ISTOC technology is also available in other countries such as Bangladesh, Africa, Brazil, Nigeria and different parts of the Europe.


Improving healthcare


Abbasi Shaheed Hospital is the only hospital in the country which is using this technology.


 “Initially, we are collaborating with ISTOC for diagnosing dengue, malaria and hepatitis to find out how effective the device is,” said Senior Director Health Service of Karachi Metropolitan Corporation, Dr Muhammad Ali Abbasi, adding that the device is claimed to be 99.95 per cent accurate.


As many as 1,500 samples have been checked from the ISTOC devices and the results were also checked against the PCR and Elisa kit. So far, all the diagnoses have been correct, he added.


“We are planning to introduce this technology in other hospitals as well but primarily it`s to get the best result when we are facing any epidemic,” remarked Deputy Mayor of Karachi Arshad Vohra.


 “Another task it to make patients aware of this device,” said Vohra, adding that due to low literacy rate majority of patients don’t let medical staff take their blood samples and instead only ask for medicines.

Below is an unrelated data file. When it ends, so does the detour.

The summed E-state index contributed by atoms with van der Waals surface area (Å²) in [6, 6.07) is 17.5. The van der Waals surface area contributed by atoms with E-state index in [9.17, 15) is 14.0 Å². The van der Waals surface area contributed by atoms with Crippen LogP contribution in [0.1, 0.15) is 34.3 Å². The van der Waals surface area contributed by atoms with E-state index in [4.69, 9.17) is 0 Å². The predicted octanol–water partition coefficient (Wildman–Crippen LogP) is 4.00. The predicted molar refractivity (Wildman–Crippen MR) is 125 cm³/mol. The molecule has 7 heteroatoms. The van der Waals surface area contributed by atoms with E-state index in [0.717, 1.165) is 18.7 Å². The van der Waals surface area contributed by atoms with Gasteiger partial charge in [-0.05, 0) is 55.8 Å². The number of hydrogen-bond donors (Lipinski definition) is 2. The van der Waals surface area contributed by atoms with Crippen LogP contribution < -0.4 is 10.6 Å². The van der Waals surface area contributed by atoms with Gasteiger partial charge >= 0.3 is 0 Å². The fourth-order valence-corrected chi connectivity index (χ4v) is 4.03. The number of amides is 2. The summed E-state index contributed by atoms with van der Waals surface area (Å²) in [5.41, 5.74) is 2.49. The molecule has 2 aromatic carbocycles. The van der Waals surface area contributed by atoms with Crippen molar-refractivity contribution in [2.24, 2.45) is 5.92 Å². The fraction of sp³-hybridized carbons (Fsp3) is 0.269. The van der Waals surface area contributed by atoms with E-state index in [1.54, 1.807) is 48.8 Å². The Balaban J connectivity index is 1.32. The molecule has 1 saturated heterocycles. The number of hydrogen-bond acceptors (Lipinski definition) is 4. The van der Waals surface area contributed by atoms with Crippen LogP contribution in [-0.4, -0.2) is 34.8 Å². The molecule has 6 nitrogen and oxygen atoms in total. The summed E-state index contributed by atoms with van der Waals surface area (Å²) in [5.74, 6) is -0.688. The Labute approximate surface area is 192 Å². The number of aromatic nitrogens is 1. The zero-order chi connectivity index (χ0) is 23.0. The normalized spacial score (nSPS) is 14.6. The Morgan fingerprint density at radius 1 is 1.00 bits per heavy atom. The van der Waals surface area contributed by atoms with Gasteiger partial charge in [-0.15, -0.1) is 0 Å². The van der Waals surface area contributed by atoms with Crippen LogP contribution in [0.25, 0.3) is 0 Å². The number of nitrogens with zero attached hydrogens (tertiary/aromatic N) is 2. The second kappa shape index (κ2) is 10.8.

KARACHI:  On a scorching Saturday morning, Muhammad Arsalan took his four-year-old son, Arsalan, to Abbasi Shaheed Hospital. Covered in warm clothes, the boy continued to shiver and had a high body temperature. The father told the medical staff that his son has severe body pain and weakness. The patient was taken to the out-patient department of Dr Kamran Ahmed, general physician, where his blood samples were taken and sent to a lab.Within a couple of minutes, the boy’s blood test report showed that he has dengue.Diagnosing dengue fever is quite difficult as its symptoms are similar to those of other diseases. However, the latest technology in the hospital makes it easier to detect such diseases.Arsalan, who works as a computer operator at a garment factory in Korangi, said, “this is the first time in my life I have got the result so early.” He said that he has never seen the device used by hospital’s medical staff before.Previously, it would take at least two days to diagnose patients with a particular disease. “It was a tough time as you can’t do anything but wait for the result. On the other hand, the doctors also couldn’t start proper treatment as well.”Explaining the technology, Dr Kamran said that it’s a rapid test kit. The technology, which has been developed by Finnish health care company ISTOC, turns a person’s smart phone into a virtual clinic.Muhammad Ali Jinnah, who is the representative of ISTOC in Pakistan, said that the technology can diagnose malaria, dengue, HIV, hepatitis A, hepatitis B, and hepatitis C. Separate devices are used for the diagnosis of each disease, he added. The disease is diagnosed in three steps. First the blood sample is taken, which is then kept on the specific device. Lastly, the doctors take a picture of the particular devices’ IDR (infectious diseases reader). “Our mobile application will then send the results in minutes,” he added.ISTOC technology is also available in other countries such as Bangladesh, Africa, Brazil, Nigeria and different parts of the Europe.Abbasi Shaheed Hospital is the only hospital in the country which is using this technology. “Initially, we are collaborating with ISTOC for diagnosing dengue, malaria and hepatitis to find out how effective the device is,” said Senior Director Health Service of Karachi Metropolitan Corporation, Dr Muhammad Ali Abbasi, adding that the device is claimed to be 99.95 per cent accurate.As many as 1,500 samples have been checked from the ISTOC devices and the results were also checked against the PCR and Elisa kit. So far, all the diagnoses have been correct, he added.“We are planning to introduce this technology in other hospitals as well but primarily it`s to get the best result when we are facing any epidemic,” remarked Deputy Mayor of Karachi Arshad Vohra. “Another task it to make patients aware of this device,” said Vohra, adding that due to low literacy rate majority of patients don’t let medical staff take their blood samples and instead only ask for medicines.